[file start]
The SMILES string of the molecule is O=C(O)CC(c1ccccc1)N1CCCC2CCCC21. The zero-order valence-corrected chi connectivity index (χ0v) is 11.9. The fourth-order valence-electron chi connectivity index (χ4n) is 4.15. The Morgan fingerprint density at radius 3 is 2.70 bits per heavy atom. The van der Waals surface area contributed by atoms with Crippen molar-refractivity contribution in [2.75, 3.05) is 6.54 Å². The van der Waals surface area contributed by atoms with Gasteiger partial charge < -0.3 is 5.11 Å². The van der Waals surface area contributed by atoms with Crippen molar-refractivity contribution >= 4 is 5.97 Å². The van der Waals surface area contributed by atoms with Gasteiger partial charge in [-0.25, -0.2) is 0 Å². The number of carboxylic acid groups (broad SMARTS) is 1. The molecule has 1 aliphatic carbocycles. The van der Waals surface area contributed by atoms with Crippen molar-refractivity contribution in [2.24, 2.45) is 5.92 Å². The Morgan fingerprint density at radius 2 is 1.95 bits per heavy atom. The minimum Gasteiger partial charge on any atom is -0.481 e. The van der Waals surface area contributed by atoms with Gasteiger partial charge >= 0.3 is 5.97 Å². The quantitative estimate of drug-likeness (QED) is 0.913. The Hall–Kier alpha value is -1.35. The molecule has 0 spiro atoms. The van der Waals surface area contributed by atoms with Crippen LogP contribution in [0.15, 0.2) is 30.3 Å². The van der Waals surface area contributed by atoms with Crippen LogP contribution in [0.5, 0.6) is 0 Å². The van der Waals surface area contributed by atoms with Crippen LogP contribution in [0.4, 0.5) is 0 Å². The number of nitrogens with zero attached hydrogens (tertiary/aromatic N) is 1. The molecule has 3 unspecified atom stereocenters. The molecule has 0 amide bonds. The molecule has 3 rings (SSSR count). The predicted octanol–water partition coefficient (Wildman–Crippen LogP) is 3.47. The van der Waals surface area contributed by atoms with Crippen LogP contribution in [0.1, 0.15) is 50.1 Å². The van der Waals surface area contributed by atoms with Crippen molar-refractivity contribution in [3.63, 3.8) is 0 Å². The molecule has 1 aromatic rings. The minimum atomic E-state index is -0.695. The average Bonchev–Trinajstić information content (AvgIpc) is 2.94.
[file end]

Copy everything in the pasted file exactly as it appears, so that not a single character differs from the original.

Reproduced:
The SMILES string of the molecule is O=C(O)CC(c1ccccc1)N1CCCC2CCCC21. The zero-order valence-corrected chi connectivity index (χ0v) is 11.9. The fourth-order valence-electron chi connectivity index (χ4n) is 4.15. The Morgan fingerprint density at radius 3 is 2.70 bits per heavy atom. The van der Waals surface area contributed by atoms with Crippen molar-refractivity contribution in [2.75, 3.05) is 6.54 Å². The van der Waals surface area contributed by atoms with Gasteiger partial charge < -0.3 is 5.11 Å². The van der Waals surface area contributed by atoms with Crippen molar-refractivity contribution >= 4 is 5.97 Å². The van der Waals surface area contributed by atoms with Gasteiger partial charge in [-0.25, -0.2) is 0 Å². The number of carboxylic acid groups (broad SMARTS) is 1. The molecule has 1 aliphatic carbocycles. The van der Waals surface area contributed by atoms with Crippen molar-refractivity contribution in [2.24, 2.45) is 5.92 Å². The Morgan fingerprint density at radius 2 is 1.95 bits per heavy atom. The minimum Gasteiger partial charge on any atom is -0.481 e. The van der Waals surface area contributed by atoms with Gasteiger partial charge >= 0.3 is 5.97 Å². The quantitative estimate of drug-likeness (QED) is 0.913. The Hall–Kier alpha value is -1.35. The molecule has 0 spiro atoms. The van der Waals surface area contributed by atoms with Crippen LogP contribution in [0.15, 0.2) is 30.3 Å². The van der Waals surface area contributed by atoms with Crippen LogP contribution in [0.5, 0.6) is 0 Å². The van der Waals surface area contributed by atoms with Crippen LogP contribution in [0.4, 0.5) is 0 Å². The number of nitrogens with zero attached hydrogens (tertiary/aromatic N) is 1. The molecule has 3 unspecified atom stereocenters. The molecule has 0 amide bonds. The molecule has 3 rings (SSSR count). The predicted octanol–water partition coefficient (Wildman–Crippen LogP) is 3.47. The van der Waals surface area contributed by atoms with Crippen LogP contribution in [0.1, 0.15) is 50.1 Å². The van der Waals surface area contributed by atoms with Crippen molar-refractivity contribution in [3.63, 3.8) is 0 Å². The molecule has 1 aromatic rings. The minimum atomic E-state index is -0.695. The average Bonchev–Trinajstić information content (AvgIpc) is 2.94.